All together now: If we combine these equity asset classes according to their target asset allocation ETF weights (rebalancing monthly and adjusting for additional asset allocation ETFs fees), we find their overall equity returns are similar across the board. Mackenzie did manage to slightly outperform the others, with estimated equity returns of 20.7%. This outperformance was mainly due to Mackenzie’s higher allocation to Canadian and U.S. equities, which were the top-performing equity regions in 2021.




Next, let’s check out fixed income returns, since your asset allocation ETF portfolio likely holds some bonds too.

2021 Fixed Income Returns

The weighted average yield to maturity of Canadian bond ETFs started the year at 1.2%, but had increased to around 1.9% by year-end. Remember, an increase in yield decreases bond prices, so this resulted in modest losses across all fixed income securities included in our model portfolios.

Broad market Canadian bond ETFs returned between –2.1% and –2.7% in 2021, with Canadian government bonds performing even worse, at –3.1%.

Currency-hedged foreign bonds performed similarly to their Canadian counterparts, with returns ranging from –1.5% to –2.9%.

Local currency emerging markets bonds weren’t even that lucky in 2021, with nearly double-digit losses of –9.7%. Fortunately, this asset class only makes up a small portion of the Mackenzie Asset Allocation ETFs, so it had little impact on their total performance.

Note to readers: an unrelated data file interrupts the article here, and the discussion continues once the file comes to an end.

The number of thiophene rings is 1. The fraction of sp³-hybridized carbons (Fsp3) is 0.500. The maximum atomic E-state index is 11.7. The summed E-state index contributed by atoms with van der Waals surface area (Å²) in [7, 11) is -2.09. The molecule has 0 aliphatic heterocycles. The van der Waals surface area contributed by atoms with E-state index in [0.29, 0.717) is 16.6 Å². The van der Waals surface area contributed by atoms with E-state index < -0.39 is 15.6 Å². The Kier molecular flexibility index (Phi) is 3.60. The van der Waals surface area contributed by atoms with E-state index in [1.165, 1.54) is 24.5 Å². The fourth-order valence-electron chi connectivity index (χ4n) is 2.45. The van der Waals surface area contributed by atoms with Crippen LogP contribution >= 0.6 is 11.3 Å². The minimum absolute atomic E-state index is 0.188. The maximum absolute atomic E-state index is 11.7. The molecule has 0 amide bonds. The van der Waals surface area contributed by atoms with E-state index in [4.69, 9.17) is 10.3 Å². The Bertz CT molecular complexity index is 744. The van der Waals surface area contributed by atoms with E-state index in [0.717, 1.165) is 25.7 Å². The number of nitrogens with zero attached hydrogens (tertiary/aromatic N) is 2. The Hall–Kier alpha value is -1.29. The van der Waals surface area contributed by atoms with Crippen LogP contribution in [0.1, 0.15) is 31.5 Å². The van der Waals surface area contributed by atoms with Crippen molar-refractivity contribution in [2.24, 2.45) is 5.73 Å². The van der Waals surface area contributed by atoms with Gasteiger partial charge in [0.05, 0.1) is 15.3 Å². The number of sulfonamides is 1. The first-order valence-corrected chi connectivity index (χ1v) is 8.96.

Short-term Canadian corporate bonds, which make up 15% of the fixed income allocation of the iShares portfolios, fared slightly better, with a 2021 return of –0.6%. Their inclusion helped reduce the iShares portfolios’ fixed income losses in 2021.

To estimate a ballpark return for each portfolio’s fixed income allocation, we can once again take the weighted average of each ETF’s return and rebalance monthly, adjusting for the additional fees charged on the asset allocation ETFs. Doing so provides us with an estimated –2.7% for the Vanguard and BMO portfolios, –2.3% for the iShares portfolios, and –2.2% for the Mackenzie portfolios.




2021 Portfolio Returns

Again, it didn’t much matter which asset allocation ETF provider you invested with in 2021. For any given risk level, their returns were within 1% of one another. Since our estimates gave Mackenzie the edge in both equity and fixed income portfolios, it’s no surprise they outperformed the others across their conservative, balanced, and growth allocations. Because iShares portfolios included better-performing short-term Canadian corporate bonds, they landed in second place at every risk level, except (unsurprisingly) the all-equity group.

Here’s a visual overview for the year:



As we suggested at the outset, don’t read too much into these short-term variations. Mackenzie may have gained the edge over the others in 2021, but that does not foretell what to expect going forward. Over the long-term, we would continue to expect similar returns for comparable asset mixes, so why mess with it? In the wise words of financial legend Charles Ellis:

“Benign neglect is the secret to long-term investing success. If you change your investment policy, you are likely to be wrong; if you change it with a sense of urgency, you’re guaranteed to be wrong.”

— Charles Ellis, in “Wall Street’s Wisest Man

Besides, leaving your portfolio alone gives you more time to watch for our latest Canadian Portfolio Manager insights throughout 2022 and beyond. Happy New Year!